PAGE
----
I haven't put up a Christmas tree in about five years or, in fact, celebrated the holiday at all in the last three years, because my shoes have been too tight, my heart a few sizes few small and no terrible, cloaked, silent specters have visited me on Christmas Eve to take me into the future and show me my own grave stone.
Earlier this year I moved back to my hometown, however, and since this is the first year I'll live in the same city as my young nieces since...well, since ever, given how long I've lived in Columbus and how young they are...I decided I would deck my halls this year.
My own personal, traditional tree-decorating ceremony occurs on December 6, St. Nicholas Day, and involves setting up a fake-ass Christmas tree and my Playmobil nativity scene and advent calendar while sipping on Silk-brand soy nog and listening to a CD recording of Kazoo Christmas carols (in my youth, my family listened to a record of John Denver and The Muppets' A Christmas Together, although I'm not sure what happened to it over the decades; the kazoo album is the only Christmas album I have now).
I set up the tree and lights and waited for my nieces to arrive later to help put up the ornaments, because that's supposed to be the fun part, right? They asked a lot of questions, and I was somewhat taken aback by their lack of familiarity with many of the pop culture figures that populate my imagination.
For example, when we went to YouTube to find some Christmas carols and I searched for "Muppets" and "Christmas" in an attempt to find John Denver's "Twelve Days of Christmas", I found this clip of Animal, The Swedish Chef and Beaker singing something, and Niece #1 (age 7) asked "Who are these guys...? Do they have something to do with Elmo...?"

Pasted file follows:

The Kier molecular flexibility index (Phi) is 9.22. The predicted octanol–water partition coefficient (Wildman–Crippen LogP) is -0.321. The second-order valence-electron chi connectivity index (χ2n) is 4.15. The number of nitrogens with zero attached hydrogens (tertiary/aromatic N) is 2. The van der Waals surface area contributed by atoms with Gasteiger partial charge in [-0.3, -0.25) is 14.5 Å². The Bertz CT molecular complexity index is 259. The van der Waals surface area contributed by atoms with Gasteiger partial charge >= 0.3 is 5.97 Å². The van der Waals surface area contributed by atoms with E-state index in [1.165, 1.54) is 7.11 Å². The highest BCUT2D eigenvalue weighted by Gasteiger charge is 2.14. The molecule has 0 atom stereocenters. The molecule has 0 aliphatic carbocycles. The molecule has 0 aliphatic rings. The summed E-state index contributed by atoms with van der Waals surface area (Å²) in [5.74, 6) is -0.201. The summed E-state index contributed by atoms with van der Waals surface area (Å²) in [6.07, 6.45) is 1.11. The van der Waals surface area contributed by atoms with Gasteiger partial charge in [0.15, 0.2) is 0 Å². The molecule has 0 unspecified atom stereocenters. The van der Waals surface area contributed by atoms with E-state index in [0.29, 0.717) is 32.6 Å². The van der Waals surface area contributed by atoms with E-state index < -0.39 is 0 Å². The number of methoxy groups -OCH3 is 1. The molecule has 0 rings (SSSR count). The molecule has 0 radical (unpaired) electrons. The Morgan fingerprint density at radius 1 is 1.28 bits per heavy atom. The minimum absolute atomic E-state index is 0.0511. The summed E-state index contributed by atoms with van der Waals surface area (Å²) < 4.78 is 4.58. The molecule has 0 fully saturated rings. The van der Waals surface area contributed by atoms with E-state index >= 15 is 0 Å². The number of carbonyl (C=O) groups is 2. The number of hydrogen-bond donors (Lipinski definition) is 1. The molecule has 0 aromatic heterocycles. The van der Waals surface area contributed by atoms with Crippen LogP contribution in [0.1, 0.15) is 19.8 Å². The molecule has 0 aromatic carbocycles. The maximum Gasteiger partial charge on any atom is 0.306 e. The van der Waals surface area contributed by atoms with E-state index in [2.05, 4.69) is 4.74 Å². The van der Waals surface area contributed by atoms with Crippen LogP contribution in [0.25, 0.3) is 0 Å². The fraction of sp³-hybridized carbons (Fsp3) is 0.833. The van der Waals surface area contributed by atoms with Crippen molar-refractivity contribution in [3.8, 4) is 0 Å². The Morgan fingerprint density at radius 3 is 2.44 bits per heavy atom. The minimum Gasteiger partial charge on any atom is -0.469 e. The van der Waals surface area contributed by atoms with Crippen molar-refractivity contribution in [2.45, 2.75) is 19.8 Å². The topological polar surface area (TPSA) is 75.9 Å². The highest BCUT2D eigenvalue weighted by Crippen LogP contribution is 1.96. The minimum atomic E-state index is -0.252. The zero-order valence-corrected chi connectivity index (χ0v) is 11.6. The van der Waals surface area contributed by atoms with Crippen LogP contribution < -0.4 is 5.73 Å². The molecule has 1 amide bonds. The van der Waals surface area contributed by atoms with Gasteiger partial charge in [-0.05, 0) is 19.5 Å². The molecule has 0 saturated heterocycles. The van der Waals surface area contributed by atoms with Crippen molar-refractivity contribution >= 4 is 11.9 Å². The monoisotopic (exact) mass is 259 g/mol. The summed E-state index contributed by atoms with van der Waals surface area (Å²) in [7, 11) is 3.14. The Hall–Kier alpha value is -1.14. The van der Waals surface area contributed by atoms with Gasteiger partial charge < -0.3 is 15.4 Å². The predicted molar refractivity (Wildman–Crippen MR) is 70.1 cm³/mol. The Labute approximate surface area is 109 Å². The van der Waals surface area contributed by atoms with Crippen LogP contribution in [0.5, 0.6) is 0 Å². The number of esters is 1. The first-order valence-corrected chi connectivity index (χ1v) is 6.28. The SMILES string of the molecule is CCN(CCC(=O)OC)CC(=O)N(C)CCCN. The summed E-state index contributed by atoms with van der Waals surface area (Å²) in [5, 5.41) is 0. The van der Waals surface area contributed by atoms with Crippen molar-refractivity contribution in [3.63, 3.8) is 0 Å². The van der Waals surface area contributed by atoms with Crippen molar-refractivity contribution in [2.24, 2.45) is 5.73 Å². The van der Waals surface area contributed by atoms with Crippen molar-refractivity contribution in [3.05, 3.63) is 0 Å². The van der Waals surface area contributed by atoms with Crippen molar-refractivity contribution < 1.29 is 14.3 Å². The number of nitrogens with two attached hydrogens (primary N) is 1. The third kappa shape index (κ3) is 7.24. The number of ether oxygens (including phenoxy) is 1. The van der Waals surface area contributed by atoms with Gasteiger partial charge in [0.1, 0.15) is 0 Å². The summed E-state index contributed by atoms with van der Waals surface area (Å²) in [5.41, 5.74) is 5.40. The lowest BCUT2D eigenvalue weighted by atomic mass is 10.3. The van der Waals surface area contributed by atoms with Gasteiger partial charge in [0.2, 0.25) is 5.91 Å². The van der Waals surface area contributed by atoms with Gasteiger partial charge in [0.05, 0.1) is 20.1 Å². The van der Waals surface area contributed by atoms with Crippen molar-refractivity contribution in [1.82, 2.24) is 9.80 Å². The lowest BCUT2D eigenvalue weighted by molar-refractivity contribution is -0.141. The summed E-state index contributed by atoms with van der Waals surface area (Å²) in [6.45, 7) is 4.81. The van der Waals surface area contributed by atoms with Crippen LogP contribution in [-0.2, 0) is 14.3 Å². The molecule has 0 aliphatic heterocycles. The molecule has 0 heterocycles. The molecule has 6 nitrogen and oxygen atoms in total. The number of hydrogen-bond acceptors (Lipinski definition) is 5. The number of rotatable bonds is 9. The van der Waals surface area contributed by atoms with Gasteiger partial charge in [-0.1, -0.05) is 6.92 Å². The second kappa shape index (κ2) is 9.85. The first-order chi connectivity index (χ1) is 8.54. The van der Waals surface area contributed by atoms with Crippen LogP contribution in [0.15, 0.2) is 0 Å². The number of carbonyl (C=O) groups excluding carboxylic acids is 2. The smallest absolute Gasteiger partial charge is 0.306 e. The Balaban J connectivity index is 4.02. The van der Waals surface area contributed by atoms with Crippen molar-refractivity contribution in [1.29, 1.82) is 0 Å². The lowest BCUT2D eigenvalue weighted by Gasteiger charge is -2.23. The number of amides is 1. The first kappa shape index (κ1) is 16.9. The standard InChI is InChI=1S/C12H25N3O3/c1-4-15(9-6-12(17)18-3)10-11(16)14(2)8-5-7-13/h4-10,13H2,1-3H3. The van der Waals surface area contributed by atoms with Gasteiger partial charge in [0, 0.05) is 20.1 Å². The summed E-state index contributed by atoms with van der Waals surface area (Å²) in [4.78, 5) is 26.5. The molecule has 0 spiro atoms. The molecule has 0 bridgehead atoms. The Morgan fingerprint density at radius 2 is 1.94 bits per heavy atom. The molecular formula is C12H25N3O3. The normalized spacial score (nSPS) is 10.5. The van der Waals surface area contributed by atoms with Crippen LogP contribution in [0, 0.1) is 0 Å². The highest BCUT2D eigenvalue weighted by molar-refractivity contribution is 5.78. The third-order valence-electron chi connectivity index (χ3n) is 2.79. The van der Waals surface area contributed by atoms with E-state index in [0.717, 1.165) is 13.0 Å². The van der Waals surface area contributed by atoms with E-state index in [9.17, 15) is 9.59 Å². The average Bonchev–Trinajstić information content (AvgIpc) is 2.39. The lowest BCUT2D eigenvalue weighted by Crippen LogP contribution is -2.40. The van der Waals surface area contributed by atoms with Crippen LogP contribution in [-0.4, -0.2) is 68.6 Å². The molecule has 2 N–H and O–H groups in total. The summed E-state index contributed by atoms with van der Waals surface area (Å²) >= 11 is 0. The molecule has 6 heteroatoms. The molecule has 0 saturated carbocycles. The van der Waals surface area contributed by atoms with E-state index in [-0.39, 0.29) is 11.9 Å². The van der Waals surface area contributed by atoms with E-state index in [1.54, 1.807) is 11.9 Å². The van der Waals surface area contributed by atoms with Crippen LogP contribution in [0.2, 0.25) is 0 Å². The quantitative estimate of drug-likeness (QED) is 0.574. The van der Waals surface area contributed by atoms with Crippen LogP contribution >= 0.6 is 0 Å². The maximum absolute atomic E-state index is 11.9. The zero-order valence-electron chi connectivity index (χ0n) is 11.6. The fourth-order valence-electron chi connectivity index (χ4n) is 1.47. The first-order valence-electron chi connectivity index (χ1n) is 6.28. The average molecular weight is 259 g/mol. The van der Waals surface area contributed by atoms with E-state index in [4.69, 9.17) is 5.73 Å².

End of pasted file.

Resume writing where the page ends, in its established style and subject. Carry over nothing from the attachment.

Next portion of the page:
Who are The Muppets?!
Her mom (age 32) saw this ornament—
—and asked, "Who's this guy? The dad from Annie?"
"Daddy Warbucks?" I asked back, incredulous. "That's Lex Luthor!" Jeez—it's not like all bald people look alike, is it?
To be fair to my sister's bald comics character identifying skills, I have no idea why whoever designed the Lex Luthor Christmas ornament—part of a set including Superman, Batman, a Flash (he's got Wally's eyes but Barry's belt) and Robin Tim Drake, in his original Robin costume—put Lex in a tuxedo instead of business suit or one of his villainous outfits.
Also questioned by Niece #1 was my choice of angel to perch atop the tree—
—a Princess/Aggie G-Force/Battle of The Planets action figure.
"Who's that supposed to be?"
"That's the angel."
"But who is she?"
"That's Princess. She's part of G-Force."
"So she's not an angel."
"Sure she is. She has wings like an angel. And she's as pretty as an angel."
"She's still not an angel."
Both girls and their mother were familiar with my roommate, Cuddle Pillow Batman. But the little ones showed him an alarming lack of respect, treating him as Beat-Up Pillow Batman.
"I don't like this man!" Niece #1 cried, grabbing him off the couch, yanking off his festive Santa hat and throwing him to the ground, where she and Niece #2 kicked him around and, after I rescued the Comfy Crusader from their relentless roughhousing a couple of times, they carried him off and threw him down the basement stairs.
What was with all this violence toward the Pillow Knight Detective? Apparently, Batman stinks and is creepy and the fact that I like him and (in his Cuddle Pillow body) is throw-on-the-ground-able and kick-able without also being breakable, makes him an object of repeated assault.
Man, kids today...don't know who The Swedish Chef is, don't appreciate late-seventies bowdlerized English translations of anime series, and don't have any respect for Batman...what is the world coming to...?
Anyway, Cuddle Pillow Batman and I both wish you and the geek culturally ignorant children in your life a happy holiday season:
I tried to get our other roommate to pose for a Christmas picture with us, but she refused to wear her Santa hat, choosing instead to knock it off her head with a swipe of her paw and set about eating it: